Nogales, mexico – The corner of the street where José Antonio Elena Rodríguez, 16 years old, was shot to death by an agent of the US Border Patrol. UU Six years ago, it has become a sanctuary.
Every 10 of each month, one or more family members visit the corner to replace dried flowers with fresh flowers and light a candle on the cross that marks the place. It's on a street called Calle Internacional, next to a ruined house where the paint is crumbling on the walls.
On the other side of the street there is a small cliff about eight meters high, from which the metal fence rises above the line that divides Mexico and the United States.
The homes of Nogales, Arizona, can be seen through the poles, clearly better maintained than on the Mexican side of the border.
Taide Elena, Rodriguez's grandmother, points to the fence.
"Look how high the terrain is on that side of the border, that's where the Border Patrol was when they shot my grandson, who was standing here."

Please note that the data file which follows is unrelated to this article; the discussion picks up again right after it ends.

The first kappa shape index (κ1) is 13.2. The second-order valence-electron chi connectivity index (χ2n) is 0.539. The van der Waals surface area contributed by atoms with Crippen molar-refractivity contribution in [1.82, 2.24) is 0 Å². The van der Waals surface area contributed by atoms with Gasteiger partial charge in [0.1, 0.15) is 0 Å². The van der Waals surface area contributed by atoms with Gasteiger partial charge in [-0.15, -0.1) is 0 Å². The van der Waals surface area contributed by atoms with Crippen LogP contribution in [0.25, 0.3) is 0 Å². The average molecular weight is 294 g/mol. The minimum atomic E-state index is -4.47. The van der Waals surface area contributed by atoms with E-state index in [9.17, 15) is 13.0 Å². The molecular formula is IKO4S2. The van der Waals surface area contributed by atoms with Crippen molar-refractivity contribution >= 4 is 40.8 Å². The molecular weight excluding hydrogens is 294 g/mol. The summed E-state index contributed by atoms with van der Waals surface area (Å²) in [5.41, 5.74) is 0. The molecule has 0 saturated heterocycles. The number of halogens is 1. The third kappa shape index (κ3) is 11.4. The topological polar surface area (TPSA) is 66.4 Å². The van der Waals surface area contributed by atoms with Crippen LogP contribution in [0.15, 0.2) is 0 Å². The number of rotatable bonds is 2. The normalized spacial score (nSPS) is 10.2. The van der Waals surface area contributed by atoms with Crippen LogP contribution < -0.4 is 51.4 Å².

Rodriguez was hit at least 10 times, most of them behind. According to the Border Patrol, the shooting of agent Lonnie Swartz was in self-defense. Apparently, people threw stones at the border, which sometimes distracts Border Patrol guards from drug dealers climbing the fence.
"José Antonio was going to his house, which is a few blocks away from here, some other people were throwing stones and he went for a walk," Elena tells Al Jazeera.
|Taide Elena, 68, is standing by the cross where her grandson was killed. [Eline van Nes/Al Jazeera]|
The granular videos that exist show Swartz arriving at the scene, getting out of his car and starting to shoot quickly afterwards.